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Egypt names new prime minister after coup: Who is Hazem Beblawi?

Coup d'EtatPoliticsUnrest, Conflicts and WarRevolutionsNational GovernmentMohamed MorsiEgypt

CAIRO – Hazem Beblawi, a leading liberal economist, was named Egypt’s caretaker prime minister on Tuesday, ending days of speculation after the first choice for the position was abruptly withdrawn due to opposition from Islamists.

The interim government also announced that Mohamed ElBaradei, the Nobel laureate and secular opposition leader who was reportedly the initial pick for prime minister, would be vice president of foreign affairs, a new position.

In that post, ElBaradei could serve as a liaison with Western countries concerned about Egypt’s direction since the military ousted the elected Islamist president, Mohamed Morsi, in a coup last week. ElBaradei’s name was removed from consideration for the prime minister post after the ultraconservative Salafist Nour Party, a key part of the coalition that forced Morsi’s removal, said it would withdraw from the transition process if he were confirmed.

Beblawi, in his 70s, served for several months as finance minister and deputy prime minister in the transitional government that followed the overthrow of Hosni Mubarak in 2011. He resigned in October in protest over the killings by security forces of two dozen Coptic Christian protesters.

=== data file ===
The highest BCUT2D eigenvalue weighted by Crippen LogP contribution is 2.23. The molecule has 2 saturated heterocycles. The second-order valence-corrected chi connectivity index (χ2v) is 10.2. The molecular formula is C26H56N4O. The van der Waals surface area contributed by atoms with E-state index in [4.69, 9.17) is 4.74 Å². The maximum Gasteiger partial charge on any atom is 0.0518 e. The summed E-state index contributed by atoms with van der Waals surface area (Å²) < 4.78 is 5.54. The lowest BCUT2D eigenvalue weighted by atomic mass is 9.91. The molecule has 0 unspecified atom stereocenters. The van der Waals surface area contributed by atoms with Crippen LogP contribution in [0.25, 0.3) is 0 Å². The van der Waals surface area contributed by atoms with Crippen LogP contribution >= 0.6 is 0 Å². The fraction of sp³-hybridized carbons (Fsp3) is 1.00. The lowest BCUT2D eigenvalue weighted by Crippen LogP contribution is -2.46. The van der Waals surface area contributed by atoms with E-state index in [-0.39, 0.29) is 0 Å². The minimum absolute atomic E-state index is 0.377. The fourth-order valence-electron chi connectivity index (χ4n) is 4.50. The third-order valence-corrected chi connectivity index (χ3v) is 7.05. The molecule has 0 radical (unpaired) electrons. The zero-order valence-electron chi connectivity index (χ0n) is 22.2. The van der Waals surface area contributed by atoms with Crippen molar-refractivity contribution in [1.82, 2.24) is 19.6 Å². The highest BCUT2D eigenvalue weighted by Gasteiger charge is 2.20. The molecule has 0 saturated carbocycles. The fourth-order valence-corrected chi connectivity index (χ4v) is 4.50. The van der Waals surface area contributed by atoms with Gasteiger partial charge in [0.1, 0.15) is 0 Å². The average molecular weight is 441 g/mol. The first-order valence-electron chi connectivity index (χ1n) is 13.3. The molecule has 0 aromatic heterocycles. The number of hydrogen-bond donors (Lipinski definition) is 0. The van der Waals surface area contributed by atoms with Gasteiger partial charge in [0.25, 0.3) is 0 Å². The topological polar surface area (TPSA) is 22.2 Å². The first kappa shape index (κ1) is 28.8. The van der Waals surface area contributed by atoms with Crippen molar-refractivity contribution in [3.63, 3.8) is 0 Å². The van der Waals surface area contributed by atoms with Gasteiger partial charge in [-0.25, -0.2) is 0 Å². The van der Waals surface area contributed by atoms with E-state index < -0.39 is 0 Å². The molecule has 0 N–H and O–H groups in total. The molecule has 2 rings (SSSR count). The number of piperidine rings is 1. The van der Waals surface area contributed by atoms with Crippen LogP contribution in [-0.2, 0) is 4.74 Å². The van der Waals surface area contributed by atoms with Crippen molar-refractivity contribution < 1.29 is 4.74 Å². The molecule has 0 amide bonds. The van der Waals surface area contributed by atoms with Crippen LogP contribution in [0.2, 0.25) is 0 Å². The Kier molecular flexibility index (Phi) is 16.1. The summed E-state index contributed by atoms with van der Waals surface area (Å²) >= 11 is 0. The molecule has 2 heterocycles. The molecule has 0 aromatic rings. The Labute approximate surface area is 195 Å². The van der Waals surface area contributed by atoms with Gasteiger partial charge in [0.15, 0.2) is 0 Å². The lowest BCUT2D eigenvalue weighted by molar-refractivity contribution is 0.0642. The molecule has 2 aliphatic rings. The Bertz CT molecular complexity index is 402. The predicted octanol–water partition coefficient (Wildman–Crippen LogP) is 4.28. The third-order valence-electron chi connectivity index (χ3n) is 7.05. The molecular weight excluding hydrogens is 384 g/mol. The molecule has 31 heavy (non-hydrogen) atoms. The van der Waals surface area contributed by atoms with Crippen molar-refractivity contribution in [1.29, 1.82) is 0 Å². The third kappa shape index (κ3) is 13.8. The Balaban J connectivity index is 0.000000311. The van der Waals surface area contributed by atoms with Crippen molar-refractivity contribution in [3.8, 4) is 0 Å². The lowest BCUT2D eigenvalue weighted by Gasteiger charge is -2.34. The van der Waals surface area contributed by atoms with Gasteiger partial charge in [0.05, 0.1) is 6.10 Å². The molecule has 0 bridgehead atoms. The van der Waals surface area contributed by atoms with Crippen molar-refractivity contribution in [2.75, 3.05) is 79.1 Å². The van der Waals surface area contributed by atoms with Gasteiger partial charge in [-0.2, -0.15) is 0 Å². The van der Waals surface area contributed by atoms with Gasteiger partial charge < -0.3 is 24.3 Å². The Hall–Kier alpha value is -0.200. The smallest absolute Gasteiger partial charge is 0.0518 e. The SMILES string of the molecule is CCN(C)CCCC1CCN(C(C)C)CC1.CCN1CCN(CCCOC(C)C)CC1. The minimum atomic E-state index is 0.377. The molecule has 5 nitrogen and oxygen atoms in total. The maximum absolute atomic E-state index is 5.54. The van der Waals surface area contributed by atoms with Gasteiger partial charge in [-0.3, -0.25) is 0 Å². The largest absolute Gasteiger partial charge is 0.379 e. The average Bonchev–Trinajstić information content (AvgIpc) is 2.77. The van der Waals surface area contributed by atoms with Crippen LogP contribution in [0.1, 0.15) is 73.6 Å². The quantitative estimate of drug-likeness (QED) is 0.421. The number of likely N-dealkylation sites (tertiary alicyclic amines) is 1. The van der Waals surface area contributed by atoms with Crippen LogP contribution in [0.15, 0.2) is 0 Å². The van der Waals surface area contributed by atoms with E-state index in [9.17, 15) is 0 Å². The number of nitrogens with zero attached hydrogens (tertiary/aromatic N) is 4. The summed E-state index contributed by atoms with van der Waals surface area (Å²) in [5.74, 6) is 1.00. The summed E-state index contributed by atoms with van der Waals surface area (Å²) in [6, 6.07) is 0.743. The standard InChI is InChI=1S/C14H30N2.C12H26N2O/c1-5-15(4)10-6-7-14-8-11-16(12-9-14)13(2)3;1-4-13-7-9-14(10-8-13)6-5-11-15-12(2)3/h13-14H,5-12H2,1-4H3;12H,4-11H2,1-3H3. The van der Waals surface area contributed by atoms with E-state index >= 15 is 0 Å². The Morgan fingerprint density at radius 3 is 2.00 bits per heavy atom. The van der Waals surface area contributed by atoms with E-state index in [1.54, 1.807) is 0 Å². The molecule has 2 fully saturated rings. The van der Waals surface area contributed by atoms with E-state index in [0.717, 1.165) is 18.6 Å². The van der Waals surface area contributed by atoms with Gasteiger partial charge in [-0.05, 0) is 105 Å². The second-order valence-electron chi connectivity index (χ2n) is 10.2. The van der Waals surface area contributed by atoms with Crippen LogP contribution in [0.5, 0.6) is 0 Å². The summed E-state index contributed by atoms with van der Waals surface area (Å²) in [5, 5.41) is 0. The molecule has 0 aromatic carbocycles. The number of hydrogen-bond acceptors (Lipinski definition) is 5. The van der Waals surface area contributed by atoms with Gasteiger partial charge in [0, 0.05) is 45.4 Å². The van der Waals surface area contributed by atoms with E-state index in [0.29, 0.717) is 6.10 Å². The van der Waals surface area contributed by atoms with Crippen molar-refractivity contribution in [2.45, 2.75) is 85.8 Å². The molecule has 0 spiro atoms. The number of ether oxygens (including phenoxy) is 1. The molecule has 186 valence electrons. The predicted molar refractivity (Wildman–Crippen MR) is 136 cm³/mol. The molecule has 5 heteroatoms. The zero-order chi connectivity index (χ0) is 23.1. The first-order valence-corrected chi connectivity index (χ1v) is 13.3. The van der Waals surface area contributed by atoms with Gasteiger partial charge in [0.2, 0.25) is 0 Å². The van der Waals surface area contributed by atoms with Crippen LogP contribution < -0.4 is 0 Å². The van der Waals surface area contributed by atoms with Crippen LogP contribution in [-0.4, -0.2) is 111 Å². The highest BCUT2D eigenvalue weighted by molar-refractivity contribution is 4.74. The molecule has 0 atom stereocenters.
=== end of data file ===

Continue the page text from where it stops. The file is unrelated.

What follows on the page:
In recent months, Beblawi was sharply critical of Morsi’s economic leadership, particularly a lack of transparency and failure to stem Egypt’s rising budget deficit.

Gehad Haddad, a spokesman for Morsi’s Muslim Brotherhood movement, said in an interview with Al Jazeera English that the choice of Beblawi was further evidence of “an anti-revolution enshrined by a military coup.”

The Brotherhood has called for a national uprising in retaliation for the shooting deaths Monday of 51 pro-Islamist demonstrators in east Cairo. Senior leaders on Tuesday rejected a timetable issued by the military-backed interim president, Judge Adly Mahmoud Mansour, that calls for amending the constitution and holding fresh elections within six months.

In a statement read on state television, the armed forces said they were “marching forward, in confident steps, in absolute transparency” toward a restoration of democratic rule.

But anti-Morsi groups also expressed concern about the timetable, saying it was issued without their input. The youth movement Rebel, which organized the protests that forced Morsi’s ouster, said on its Facebook page that it was surprised by the decree.

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shashank.bengali@latimes.com

Twitter: @SBengali

Hassieb is a Times special correspondent.

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